Young Feminists Split: Does Gender Matter?

By Eli Saslow
Washington Post Staff Writer
Friday, January 11, 2008

WELLESLEY, Mass. -- The two students walked on the same paths across campus here this week, past the dormitory where Hillary Rodham lived for four years, past two dozen framed portraits of groundbreaking women in Alumnae Hall, past the banners on the quad proclaiming "Wellesley: Women Who Will." But Katie Chanpong and Aubre Carreon Aguilar -- feminists and political activists -- arrived at contradictory conclusions.

"If you're a woman, you vote for Hillary because of what it means to women everywhere," said Chanpong, a sophomore.

Carreon Aguilar, a senior, said: "If I'm supposed to vote for Hillary just because I'm a woman, that's kind of sexist."

Even here at Wellesley College, Hillary Rodham Clinton's alma mater and a historic bedrock of progressive feminist thought, support for the senator from New York hardly registers as unanimous. Instead, the election has inspired a debate at this women-only liberal arts college about what it means to be a feminist. Do you vote for a woman to shatter the glass ceiling and further the cause? Or do you make an empowered, individual decision that is not confined by gender?

How women across the country answer that question over the next month could largely determine the winner of the Democratic nomination. In Iowa, women -- particularly young women -- overwhelmingly supported Sen. Barack Obama (Ill.) and helped him win the caucuses. Five days later in New Hampshire, Clinton won 45 percent of the female vote compared with 36 for Obama, forging her comeback.

Election debates take on a particular fervor here on the suburban Boston campus where Clinton lived from 1965 to 1969. On the worn sofas in the lobby of Pendleton Hall, about 30 students gather each Sunday evening to organize Wellesley support for Clinton, surrounded by remnants of her time here. Next to the Pendleton lounge is the office of professor Alan Schechter, who advised Clinton on her senior thesis 40 years ago. An autographed photo of Clinton hangs on a door. A button attached to a nearby bulletin board reads "It used to be a man's world."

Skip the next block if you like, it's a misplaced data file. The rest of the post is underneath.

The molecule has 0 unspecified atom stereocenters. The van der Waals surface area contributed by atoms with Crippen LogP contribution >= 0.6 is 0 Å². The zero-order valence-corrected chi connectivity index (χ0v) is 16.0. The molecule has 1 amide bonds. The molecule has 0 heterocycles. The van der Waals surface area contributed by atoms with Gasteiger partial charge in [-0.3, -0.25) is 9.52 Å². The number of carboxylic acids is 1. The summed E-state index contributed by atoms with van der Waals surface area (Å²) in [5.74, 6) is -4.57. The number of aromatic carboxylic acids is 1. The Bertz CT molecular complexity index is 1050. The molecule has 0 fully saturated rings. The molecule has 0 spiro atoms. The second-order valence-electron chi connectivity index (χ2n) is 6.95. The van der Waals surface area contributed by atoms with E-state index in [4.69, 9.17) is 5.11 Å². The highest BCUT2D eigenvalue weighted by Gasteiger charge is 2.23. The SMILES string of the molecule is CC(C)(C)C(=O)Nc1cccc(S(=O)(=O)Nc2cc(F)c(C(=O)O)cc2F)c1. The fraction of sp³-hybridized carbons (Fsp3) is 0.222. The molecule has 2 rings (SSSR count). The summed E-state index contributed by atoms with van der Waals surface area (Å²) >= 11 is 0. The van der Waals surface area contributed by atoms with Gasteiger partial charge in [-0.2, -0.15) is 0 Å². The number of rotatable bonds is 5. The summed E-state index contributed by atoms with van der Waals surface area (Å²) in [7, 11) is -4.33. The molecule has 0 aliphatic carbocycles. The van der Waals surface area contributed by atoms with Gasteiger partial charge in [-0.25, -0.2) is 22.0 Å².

For about an hour every week, the students brainstorm ways to help Clinton -- their Wellesley sister, they sometimes call her -- win the nomination. The Students for Hillary group set up a phone bank at school for making cold calls to voters and arranged more than 20 road trips to knock on doors in New Hampshire. "We feel tied to her, like she's one of us since she went here," said Chanpong, the group's communications director. "We'd try anything to help."

Hours after the Clinton meetings, a Students for Obama group occupies the same couches in Pendleton. Led by Carreon Aguilar and another Wellesley senior, the 10 members also shuttled back and forth to New Hampshire on weekends this fall. They visited dorm rooms and distributed Obama '08 brochures and signs, one of which now hangs on a door down the hall from Clinton's old room. "We tried to make sure it wasn't all Clinton, all the time," Carreon Aguilar said.

Ona Keller, the co-president of Wellesley College Democrats, spent time with both the Obama and Clinton groups for almost a year, but few classmates doubted her ultimate conviction. Keller often wears her mom's hand-me-down T-shirts from the women's rights movement in the 1960s, with the text of the Equal Rights Amendment printed across the chest. She calls younger classmates first-years instead of freshmen, because none of them are men.

Keller tells friends she is "hard-core Wellesley": proud to attend a school that has never had a male president; proud to walk through the same halls as former secretary of state Madeleine Albright and Madame Chiang Kai-shek, the former first lady of China.

"Everybody who knows me thinks of me as a feminist," Keller said. "Nobody imagined I wouldn't vote for Clinton."